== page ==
Defendants, venue and punitive damages: All factors in Toyota cases
Toyota by the Numbers
According to an analysis of public databases by Safety Research and Strategies, Inc. of Rehoboth, MA, the following are the numbers of accidents, injuries and deaths that may be related to Toyota Sudden Unintended Acceleration since 1999:
Toyota, like most foreign corporations doing business in the United States, has multiple companies, some foreign and some domestic. The basic company is Toyota Motor Corporation (TMC), which is a Japanese corporation. This is the primary defendant which must be served in Japan. The primary American company is Toyota Motor Sales USA Inc. (TMS-USA), which is a California corporation located in Torrance, about 20 miles from downtown Los Angeles.
Although Toyota will claim, in refusing to fully respond to discovery, that all engineering and manufacturing is done in Japan, there is a company in Kentucky called Toyota Motor Engineering and Manufacturing North America Inc. (TEMA). In addition, there is a California corporation called Toyota Technical Center, USA, which is located in Ann Arbor, Michigan, and is a division of TEMA. There is also a company called Toyota Technical Center, Japan, which is a division of the parent company. All of these entities should be served.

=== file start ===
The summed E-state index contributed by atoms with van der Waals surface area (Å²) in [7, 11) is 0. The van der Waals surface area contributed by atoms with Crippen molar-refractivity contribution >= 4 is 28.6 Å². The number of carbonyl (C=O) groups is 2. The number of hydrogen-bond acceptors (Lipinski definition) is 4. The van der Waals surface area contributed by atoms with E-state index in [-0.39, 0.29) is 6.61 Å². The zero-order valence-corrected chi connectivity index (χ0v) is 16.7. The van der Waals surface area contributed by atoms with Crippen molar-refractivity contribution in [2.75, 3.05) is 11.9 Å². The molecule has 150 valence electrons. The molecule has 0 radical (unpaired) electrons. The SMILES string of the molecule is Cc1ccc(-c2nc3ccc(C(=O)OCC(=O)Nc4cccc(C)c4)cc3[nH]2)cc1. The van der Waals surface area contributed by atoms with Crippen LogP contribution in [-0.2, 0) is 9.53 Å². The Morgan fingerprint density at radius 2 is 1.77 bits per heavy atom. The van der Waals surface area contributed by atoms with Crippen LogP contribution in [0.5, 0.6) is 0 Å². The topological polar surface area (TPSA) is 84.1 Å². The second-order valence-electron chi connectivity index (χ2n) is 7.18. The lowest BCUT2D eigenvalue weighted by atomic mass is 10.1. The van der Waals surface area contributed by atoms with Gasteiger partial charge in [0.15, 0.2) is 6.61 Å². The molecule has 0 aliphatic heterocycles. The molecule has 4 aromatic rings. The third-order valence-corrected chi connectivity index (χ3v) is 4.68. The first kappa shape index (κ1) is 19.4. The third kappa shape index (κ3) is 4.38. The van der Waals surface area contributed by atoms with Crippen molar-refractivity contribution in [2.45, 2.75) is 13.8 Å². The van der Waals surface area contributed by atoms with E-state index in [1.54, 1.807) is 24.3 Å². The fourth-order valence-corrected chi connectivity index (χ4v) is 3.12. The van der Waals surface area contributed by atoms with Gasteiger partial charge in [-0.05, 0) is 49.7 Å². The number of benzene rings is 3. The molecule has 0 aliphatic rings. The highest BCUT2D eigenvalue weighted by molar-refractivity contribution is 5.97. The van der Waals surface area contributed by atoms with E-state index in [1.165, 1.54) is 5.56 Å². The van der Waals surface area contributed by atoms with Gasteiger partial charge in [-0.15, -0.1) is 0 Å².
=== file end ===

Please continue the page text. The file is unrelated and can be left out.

Normally, to avoid the federal court and avoid diversity, it is necessary to name the car dealer that sold the car. However, if the dealer is not a California company and the action is filed in California, the fact that TMS-USA is a California corporation located in Torrance has the same effect.
Because of the claim of cracked throttle bodies on certain models, it may be necessary to name Asian Industry Company LTD., a Japanese company, and/or its subsidiary, Franklin Precision Industries (FPI), also located in Kentucky.